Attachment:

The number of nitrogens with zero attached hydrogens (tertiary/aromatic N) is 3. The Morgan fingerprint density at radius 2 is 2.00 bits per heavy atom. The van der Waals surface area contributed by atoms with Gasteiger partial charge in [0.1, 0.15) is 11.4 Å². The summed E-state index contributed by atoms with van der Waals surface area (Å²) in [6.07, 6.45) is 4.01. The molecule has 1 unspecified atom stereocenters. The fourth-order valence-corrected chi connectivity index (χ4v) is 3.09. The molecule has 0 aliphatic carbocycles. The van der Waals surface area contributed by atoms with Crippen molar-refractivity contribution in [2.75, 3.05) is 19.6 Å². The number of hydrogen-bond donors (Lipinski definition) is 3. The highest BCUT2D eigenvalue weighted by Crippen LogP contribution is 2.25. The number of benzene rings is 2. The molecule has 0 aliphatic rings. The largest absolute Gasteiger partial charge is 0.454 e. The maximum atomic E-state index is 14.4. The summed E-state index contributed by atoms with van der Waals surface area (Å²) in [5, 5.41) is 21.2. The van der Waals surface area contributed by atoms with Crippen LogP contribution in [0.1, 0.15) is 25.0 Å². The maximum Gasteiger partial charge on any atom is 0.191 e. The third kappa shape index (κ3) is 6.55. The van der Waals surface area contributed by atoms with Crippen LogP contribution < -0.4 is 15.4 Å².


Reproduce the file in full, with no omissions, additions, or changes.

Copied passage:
The number of nitrogens with zero attached hydrogens (tertiary/aromatic N) is 3. The Morgan fingerprint density at radius 2 is 2.00 bits per heavy atom. The van der Waals surface area contributed by atoms with Gasteiger partial charge in [0.1, 0.15) is 11.4 Å². The summed E-state index contributed by atoms with van der Waals surface area (Å²) in [6.07, 6.45) is 4.01. The molecule has 1 unspecified atom stereocenters. The fourth-order valence-corrected chi connectivity index (χ4v) is 3.09. The molecule has 0 aliphatic carbocycles. The van der Waals surface area contributed by atoms with Crippen molar-refractivity contribution in [2.75, 3.05) is 19.6 Å². The number of hydrogen-bond donors (Lipinski definition) is 3. The highest BCUT2D eigenvalue weighted by Crippen LogP contribution is 2.25. The number of benzene rings is 2. The molecule has 0 aliphatic rings. The largest absolute Gasteiger partial charge is 0.454 e. The maximum atomic E-state index is 14.4. The summed E-state index contributed by atoms with van der Waals surface area (Å²) in [5, 5.41) is 21.2. The van der Waals surface area contributed by atoms with Crippen LogP contribution in [0.1, 0.15) is 25.0 Å². The maximum Gasteiger partial charge on any atom is 0.191 e. The third kappa shape index (κ3) is 6.55. The van der Waals surface area contributed by atoms with Crippen LogP contribution < -0.4 is 15.4 Å².